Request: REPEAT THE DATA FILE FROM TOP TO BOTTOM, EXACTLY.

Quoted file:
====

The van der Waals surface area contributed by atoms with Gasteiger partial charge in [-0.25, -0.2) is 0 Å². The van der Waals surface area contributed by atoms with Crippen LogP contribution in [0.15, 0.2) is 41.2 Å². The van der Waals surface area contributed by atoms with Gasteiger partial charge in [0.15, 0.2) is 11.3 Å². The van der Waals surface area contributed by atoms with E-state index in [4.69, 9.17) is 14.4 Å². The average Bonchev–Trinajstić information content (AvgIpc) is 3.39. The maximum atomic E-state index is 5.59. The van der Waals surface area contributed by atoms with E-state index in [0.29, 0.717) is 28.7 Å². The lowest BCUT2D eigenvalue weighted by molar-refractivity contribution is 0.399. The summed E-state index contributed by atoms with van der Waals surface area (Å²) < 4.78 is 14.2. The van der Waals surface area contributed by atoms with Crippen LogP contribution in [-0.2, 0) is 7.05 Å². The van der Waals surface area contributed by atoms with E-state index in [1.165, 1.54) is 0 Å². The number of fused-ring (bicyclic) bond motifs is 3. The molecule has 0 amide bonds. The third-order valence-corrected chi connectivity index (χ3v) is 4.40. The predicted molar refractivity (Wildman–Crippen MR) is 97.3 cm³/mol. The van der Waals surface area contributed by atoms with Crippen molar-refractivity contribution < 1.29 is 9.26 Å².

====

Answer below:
The van der Waals surface area contributed by atoms with Gasteiger partial charge in [-0.25, -0.2) is 0 Å². The van der Waals surface area contributed by atoms with Crippen LogP contribution in [0.15, 0.2) is 41.2 Å². The van der Waals surface area contributed by atoms with Gasteiger partial charge in [0.15, 0.2) is 11.3 Å². The van der Waals surface area contributed by atoms with E-state index in [4.69, 9.17) is 14.4 Å². The average Bonchev–Trinajstić information content (AvgIpc) is 3.39. The maximum atomic E-state index is 5.59. The van der Waals surface area contributed by atoms with E-state index in [0.29, 0.717) is 28.7 Å². The lowest BCUT2D eigenvalue weighted by molar-refractivity contribution is 0.399. The summed E-state index contributed by atoms with van der Waals surface area (Å²) < 4.78 is 14.2. The van der Waals surface area contributed by atoms with Crippen LogP contribution in [-0.2, 0) is 7.05 Å². The van der Waals surface area contributed by atoms with E-state index in [1.165, 1.54) is 0 Å². The number of fused-ring (bicyclic) bond motifs is 3. The molecule has 0 amide bonds. The third-order valence-corrected chi connectivity index (χ3v) is 4.40. The predicted molar refractivity (Wildman–Crippen MR) is 97.3 cm³/mol. The van der Waals surface area contributed by atoms with Crippen molar-refractivity contribution < 1.29 is 9.26 Å².